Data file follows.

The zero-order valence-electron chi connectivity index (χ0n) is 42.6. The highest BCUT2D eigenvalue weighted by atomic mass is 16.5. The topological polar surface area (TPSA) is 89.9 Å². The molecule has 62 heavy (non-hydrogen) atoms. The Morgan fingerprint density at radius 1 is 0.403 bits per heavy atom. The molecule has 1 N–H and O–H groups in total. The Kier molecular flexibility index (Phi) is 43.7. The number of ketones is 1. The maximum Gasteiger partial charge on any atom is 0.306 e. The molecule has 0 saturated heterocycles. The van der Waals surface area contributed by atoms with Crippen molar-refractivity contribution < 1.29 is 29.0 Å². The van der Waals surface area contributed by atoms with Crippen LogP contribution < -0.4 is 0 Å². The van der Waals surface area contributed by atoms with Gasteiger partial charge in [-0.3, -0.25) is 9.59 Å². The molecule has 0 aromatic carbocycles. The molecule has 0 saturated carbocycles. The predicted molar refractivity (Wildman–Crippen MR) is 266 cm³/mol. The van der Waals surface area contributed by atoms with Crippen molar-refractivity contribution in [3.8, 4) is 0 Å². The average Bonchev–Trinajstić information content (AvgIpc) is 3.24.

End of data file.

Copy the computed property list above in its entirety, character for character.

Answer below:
The zero-order valence-electron chi connectivity index (χ0n) is 42.6. The highest BCUT2D eigenvalue weighted by atomic mass is 16.5. The topological polar surface area (TPSA) is 89.9 Å². The molecule has 62 heavy (non-hydrogen) atoms. The Morgan fingerprint density at radius 1 is 0.403 bits per heavy atom. The molecule has 1 N–H and O–H groups in total. The Kier molecular flexibility index (Phi) is 43.7. The number of ketones is 1. The maximum Gasteiger partial charge on any atom is 0.306 e. The molecule has 0 saturated heterocycles. The van der Waals surface area contributed by atoms with Crippen molar-refractivity contribution < 1.29 is 29.0 Å². The van der Waals surface area contributed by atoms with Crippen LogP contribution < -0.4 is 0 Å². The van der Waals surface area contributed by atoms with Gasteiger partial charge in [-0.3, -0.25) is 9.59 Å². The molecule has 0 aromatic carbocycles. The molecule has 0 saturated carbocycles. The predicted molar refractivity (Wildman–Crippen MR) is 266 cm³/mol. The van der Waals surface area contributed by atoms with Crippen molar-refractivity contribution in [3.8, 4) is 0 Å². The average Bonchev–Trinajstić information content (AvgIpc) is 3.24.